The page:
Boris Johnson has destroyed the Conservative Party, expelling Winston Churchill’s grandson and twenty other MPs, prorogued parliament, lost his Westminster majority in one day and now wants a General Election. That’s something we should look forward to.
The list of the 21 Conservatives MPs from whom the whip has been removed includes two former Chancellors, one of which held the office only a few weeks ago; a former Attorney-General and a former Deputy Chief Whip; all the others bar one have been Ministers. Their expulsion leaves Boris Johnson 43 votes short of a majority.
Despite the louche disdain of Rees-Mogg and the rantings of Dominic Cummings, Boris Johnson’s attempted coup has failed, splitting his party and threatening the economy. His regime tactics of threat and bluff have been exposed. It is clear that there is no intent to negotiate any deal with Europe. Repeatedly challenged to provide evidence yesterday he (Johnson) provided nothing. There is no good faith, no trust and he has been found-out once again as a dissembling fraudster toiling at the heart of a constitutional crisis of his own invention.
The consequences are immediately clear.
The Scottish Conservatives face wipe-out: YouGov predicting they lose ten of their 13 seats north of the border, according to analysis by John Curtice. The SNP would be expected to secure 51 seats, 16 more than in 2017. Labour would be pushed into fourth place behind the Liberal Democrats at Holyrood. There would be a pro-independence majority of 19 in the Scottish parliament with ten Scottish Green Party MSPs predicted.
Sadly even the seat of newly appointed Alister Jack, with a majority of just 5,600 is at risk.
The results – if they played out – would be catastrophic for Richard Leonard’s disastrous leadership – and provide a true legacy of Ruth Davidson’s time at the helm – but more importantly give a renewed and huge mandate for negotiating independence.
But what does it mean in the rest of the UK?
Paul Goodman, writing at Conservative Home predicts:
“The Tory MPs of the immediate future looks to be more pro-Leave than today’s are. In broad terms, the balance of the Parliamentary Party will shift rightwards. To be more precise, the Conservative Party’s appeal at the coming election will be pitched, even more than in 2017, to northern, older and Leave-backing voters. In a nutshell, the Party will become less economically liberal and less socially liberal (on, say, crime and immigration).”
Wow. Less socially liberal? That’s code for hang ’em and flog ’em and god alone knows what a less socially liberal immigration policy than now looks like?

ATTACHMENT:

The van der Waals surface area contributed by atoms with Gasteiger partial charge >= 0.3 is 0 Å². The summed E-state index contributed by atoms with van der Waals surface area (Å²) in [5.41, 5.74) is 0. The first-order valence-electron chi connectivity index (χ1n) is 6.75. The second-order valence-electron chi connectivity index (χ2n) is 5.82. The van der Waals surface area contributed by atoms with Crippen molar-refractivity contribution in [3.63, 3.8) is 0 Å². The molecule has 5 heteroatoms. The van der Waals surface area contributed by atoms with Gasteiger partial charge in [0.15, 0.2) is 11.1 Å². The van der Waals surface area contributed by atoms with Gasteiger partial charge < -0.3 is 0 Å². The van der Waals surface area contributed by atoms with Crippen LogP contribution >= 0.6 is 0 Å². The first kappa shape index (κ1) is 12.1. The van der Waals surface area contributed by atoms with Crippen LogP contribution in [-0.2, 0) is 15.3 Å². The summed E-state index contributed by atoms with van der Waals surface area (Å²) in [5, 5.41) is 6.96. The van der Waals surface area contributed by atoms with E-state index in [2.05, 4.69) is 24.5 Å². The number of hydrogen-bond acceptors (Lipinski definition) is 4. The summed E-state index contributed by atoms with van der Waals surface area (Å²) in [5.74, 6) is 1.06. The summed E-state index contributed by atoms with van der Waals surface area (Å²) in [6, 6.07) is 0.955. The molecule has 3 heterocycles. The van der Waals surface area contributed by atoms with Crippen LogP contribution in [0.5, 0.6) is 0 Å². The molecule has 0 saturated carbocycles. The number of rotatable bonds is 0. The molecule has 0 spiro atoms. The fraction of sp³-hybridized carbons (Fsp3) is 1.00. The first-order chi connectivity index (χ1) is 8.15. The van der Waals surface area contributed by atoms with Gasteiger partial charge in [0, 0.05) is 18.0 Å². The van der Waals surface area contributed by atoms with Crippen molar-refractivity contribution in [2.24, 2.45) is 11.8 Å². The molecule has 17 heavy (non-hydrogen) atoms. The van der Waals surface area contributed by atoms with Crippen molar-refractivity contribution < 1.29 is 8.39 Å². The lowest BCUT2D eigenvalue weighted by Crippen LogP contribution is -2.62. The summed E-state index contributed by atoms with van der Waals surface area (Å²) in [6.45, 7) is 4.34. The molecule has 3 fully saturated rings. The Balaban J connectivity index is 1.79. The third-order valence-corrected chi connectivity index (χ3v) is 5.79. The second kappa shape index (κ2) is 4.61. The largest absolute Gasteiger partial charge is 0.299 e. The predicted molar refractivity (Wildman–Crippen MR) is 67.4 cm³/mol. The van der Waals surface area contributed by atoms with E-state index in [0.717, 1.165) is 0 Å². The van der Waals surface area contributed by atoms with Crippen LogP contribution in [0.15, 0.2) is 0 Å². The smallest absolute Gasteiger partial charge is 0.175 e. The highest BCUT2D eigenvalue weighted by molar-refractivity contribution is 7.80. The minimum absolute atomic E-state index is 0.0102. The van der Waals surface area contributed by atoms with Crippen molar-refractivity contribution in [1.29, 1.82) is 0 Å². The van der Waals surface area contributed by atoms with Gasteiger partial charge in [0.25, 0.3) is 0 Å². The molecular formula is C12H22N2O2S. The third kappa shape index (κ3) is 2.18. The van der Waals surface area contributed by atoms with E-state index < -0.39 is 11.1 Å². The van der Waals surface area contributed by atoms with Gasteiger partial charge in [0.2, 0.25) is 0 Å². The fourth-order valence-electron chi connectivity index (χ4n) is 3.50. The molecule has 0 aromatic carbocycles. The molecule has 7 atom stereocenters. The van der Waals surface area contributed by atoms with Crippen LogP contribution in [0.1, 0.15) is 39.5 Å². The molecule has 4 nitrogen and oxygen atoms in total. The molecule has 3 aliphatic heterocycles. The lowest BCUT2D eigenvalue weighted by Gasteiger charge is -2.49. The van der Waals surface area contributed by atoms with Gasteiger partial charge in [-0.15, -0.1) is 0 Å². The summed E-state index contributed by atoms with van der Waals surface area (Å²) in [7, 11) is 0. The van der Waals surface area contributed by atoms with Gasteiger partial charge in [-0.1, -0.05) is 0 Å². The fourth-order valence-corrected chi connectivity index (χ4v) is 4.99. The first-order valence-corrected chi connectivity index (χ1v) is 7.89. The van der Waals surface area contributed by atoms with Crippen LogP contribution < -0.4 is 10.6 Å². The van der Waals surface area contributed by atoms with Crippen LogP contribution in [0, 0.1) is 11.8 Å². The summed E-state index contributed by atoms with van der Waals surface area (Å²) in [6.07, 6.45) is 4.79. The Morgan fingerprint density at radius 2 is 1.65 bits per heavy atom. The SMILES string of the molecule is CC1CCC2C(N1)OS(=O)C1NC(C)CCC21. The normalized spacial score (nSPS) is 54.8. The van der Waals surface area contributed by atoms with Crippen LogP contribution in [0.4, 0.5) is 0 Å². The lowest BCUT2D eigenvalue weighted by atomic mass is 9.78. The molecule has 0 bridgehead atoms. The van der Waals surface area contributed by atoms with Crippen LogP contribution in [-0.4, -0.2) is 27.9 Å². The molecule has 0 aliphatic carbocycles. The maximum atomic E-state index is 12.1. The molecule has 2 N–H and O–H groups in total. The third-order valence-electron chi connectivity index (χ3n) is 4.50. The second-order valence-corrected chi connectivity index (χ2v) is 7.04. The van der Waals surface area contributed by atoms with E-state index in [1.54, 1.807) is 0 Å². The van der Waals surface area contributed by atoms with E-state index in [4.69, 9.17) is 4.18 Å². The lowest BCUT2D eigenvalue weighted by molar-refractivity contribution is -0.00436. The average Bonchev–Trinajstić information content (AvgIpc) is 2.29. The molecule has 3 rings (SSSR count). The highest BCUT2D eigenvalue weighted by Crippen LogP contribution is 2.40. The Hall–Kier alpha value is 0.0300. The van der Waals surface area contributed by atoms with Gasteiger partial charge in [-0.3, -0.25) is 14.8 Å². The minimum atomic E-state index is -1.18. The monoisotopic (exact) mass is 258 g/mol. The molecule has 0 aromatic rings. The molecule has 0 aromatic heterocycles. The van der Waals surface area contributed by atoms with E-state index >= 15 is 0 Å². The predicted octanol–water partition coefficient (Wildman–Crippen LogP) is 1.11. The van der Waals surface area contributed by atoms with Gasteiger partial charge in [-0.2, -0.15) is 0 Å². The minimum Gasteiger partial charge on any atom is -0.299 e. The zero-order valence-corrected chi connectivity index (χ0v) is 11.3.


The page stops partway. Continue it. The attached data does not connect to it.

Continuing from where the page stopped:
“If this appeal works, Boris Johnson, whose family background can fairly be described as liberal elite, will become Prime Minister of a more Trump-flavoured party, with Dominic Cummings presumably hovering in the wings: bent on delivering Brexit, more northern infrastructure, cash for “our NHS”, tough policy on crime, “an Australian-style points immigration system” and tax cuts for poorer workers. And it is quite possible that Johnson will succeed – at least in England, which in turn could pave the way for a second independence referendum in Scotland and a border poll in Northern Ireland.”
“If he doesn’t, there will probably be no Brexit. But the Conservative membership and Parliamentary Party as both stand are unlikely to let the project go. Expect both to cling to it, as debate gathers about a permanent arrangement with the Brexit Party, for at least one more Parliament. And popular support for leaving the EU is likely to remain substantial for the forseeable future.”
“It is hard to see this kind of profile playing well in London, in big parts of other cities, among ethnic minorities, younger voters and in the prosperous parts of the greater South-East in which there was a high Remain vote in 2016.”
So, setting aside a huge pro-independence result in Scotland, there’s at least three possible outcomes of a General Election in the rest of the UK that will affect prospects for independence.
One scenario is that the disaffected and ejected Tory MPs either cross the floor to Jo Swinson’s Liberal Democrats or fight their own seats as independents causing mayhem and splitting the Tory vote; the other is that a “permanent arrangement with the Brexit Party” means that Johnson and Farage unite the right and the far-right in Brexit Heaven and win in England; the third is that the chaos and mayhem allows Corbyn to muddle through soaking up revulsion at the Johnson regime with Remain and repair sentiment across England.
It might be thought that a Corbyn government (minority or not) would be the best bet to negotiate independence. But it may be that a Johnson regime would be so obsessed with Europe and so consumed with their own rhetoric about subsidising Scotland as to be persuaded to “let us go”. Certainly the polling shows that large amounts of voters south of the border think losing the Union would be a price worth paying for gaining Brexit.
As Johnson’s government floundered Nicola Sturgeon announced: “We will seek agreement to the transfer of power that will put the referendum beyond legal challenge. We have a clear democratic mandate to offer the choice of independence within this term of parliament – and we intend to do so.”
“We intend to offer the people of Scotland the choice of a better and more positive future as an independent nation,” she said. With the shambles at Westminster this is now an open door again.